We walked back in to the street market and followed the other road. The market soon became a craft fair stretching into the distance. Having had too much of the jostling crowd we again made our way toward the beach where we came across a football match being played in a car park. The fire department had covered the car park in foam and were arming the goalies for the five aside match with fire hoses. What followed was one of the best football (spuitball) matches I have seen with a team dressed in animal onesies going at it with another team. The goalies used the fire hoses to intercept the ball a few times but mostly aimed it squarely at the players, seemingly not caring whose team they hit, and soaked everyone. There were two more games after that before we wandered away for some lunch.

Sputball, Koningsdag, Katwijk Aan See, Netherlands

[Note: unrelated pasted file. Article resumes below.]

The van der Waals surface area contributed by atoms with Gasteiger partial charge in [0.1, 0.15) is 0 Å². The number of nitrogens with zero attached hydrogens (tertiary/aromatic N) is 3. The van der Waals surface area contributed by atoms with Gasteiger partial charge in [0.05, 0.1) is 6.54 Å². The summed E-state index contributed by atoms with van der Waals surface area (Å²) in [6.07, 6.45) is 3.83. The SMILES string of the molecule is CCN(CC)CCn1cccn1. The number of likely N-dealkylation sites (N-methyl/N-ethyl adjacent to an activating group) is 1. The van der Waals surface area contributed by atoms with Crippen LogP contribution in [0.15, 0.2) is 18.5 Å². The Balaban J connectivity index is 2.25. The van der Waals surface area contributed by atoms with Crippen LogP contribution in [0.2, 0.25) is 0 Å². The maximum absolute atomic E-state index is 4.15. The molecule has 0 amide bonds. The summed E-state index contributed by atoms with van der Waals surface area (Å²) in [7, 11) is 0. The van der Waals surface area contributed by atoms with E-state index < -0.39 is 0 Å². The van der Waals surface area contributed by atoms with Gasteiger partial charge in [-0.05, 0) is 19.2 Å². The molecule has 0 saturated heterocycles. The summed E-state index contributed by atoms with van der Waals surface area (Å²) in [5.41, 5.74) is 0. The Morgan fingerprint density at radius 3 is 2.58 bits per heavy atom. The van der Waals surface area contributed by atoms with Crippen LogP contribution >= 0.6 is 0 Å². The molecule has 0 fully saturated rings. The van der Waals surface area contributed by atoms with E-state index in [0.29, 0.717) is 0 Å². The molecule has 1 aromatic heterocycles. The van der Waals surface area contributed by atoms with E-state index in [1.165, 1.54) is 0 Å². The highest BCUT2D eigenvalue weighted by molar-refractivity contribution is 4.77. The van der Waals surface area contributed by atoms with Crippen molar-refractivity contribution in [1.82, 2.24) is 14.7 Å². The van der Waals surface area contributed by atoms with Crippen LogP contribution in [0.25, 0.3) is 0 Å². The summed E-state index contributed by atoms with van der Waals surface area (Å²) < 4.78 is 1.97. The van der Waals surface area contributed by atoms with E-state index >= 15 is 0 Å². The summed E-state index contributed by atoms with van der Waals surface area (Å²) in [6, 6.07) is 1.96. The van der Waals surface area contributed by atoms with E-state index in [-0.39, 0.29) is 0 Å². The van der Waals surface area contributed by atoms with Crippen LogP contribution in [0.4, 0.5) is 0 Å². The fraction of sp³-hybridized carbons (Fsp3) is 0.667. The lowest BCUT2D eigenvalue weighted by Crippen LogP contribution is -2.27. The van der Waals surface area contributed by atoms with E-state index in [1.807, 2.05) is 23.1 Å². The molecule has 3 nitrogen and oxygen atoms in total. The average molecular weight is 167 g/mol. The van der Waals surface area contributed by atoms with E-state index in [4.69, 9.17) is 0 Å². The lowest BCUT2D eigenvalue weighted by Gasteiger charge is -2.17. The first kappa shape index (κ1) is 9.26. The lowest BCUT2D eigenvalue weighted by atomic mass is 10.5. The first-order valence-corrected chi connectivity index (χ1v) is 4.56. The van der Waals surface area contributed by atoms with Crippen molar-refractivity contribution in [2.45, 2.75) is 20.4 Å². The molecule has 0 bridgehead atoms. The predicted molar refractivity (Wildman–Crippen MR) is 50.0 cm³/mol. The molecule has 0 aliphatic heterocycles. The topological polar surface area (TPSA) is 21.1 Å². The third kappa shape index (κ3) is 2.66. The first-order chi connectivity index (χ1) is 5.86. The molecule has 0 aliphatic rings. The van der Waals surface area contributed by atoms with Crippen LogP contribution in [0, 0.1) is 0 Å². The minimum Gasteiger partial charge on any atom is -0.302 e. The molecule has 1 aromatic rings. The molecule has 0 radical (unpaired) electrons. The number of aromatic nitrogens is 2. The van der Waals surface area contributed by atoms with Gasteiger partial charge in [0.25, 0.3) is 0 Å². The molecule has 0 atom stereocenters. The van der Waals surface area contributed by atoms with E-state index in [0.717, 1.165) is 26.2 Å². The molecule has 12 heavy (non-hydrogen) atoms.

In the late afternoon we returned to the town to drink our way along the beach and proceeded through six different bars, enjoying a different flavour of beer at each (Netherland and Belgium beers). At each one we asked what else was happening in the town, to which we received a variety of responses. We were told there would be fireworks at 9, 10 or 11pm. We were told there would be live music somewhere. We were told also that nothing else would happen aside from copious amounts of drinking.

Koningsdag, Katwijk Aan See, NetherlandsKoningsdag, Katwijk Aan See, Netherlands

After the sixth bar we crossed the boulevard back into town and found a small street party with live music. Sadly the crowd were far drunker than we were and the music bad 70’s and 80’s covers like Tina Turner, so we moved on. We took another beer nearby before returning to the beach for sunset. We then headed back toward our campground and found music being played in a tent in the sailing club’s carpark. Rather than pay, we sat in the car park for free. Around 10:30 though the sky erupted with a fireworks display that was quite impressive for such a small town.

Koningsdag was a great deal of fun and far better that the Queen’s Birthday in Australia. Maybe it’s the weather that makes the difference, it currently being spring and the Queen’s Birthday in Adelaide being in winter. Either way, what an excellent day.

Koningsdag, Katwijk Aan See, Netherlands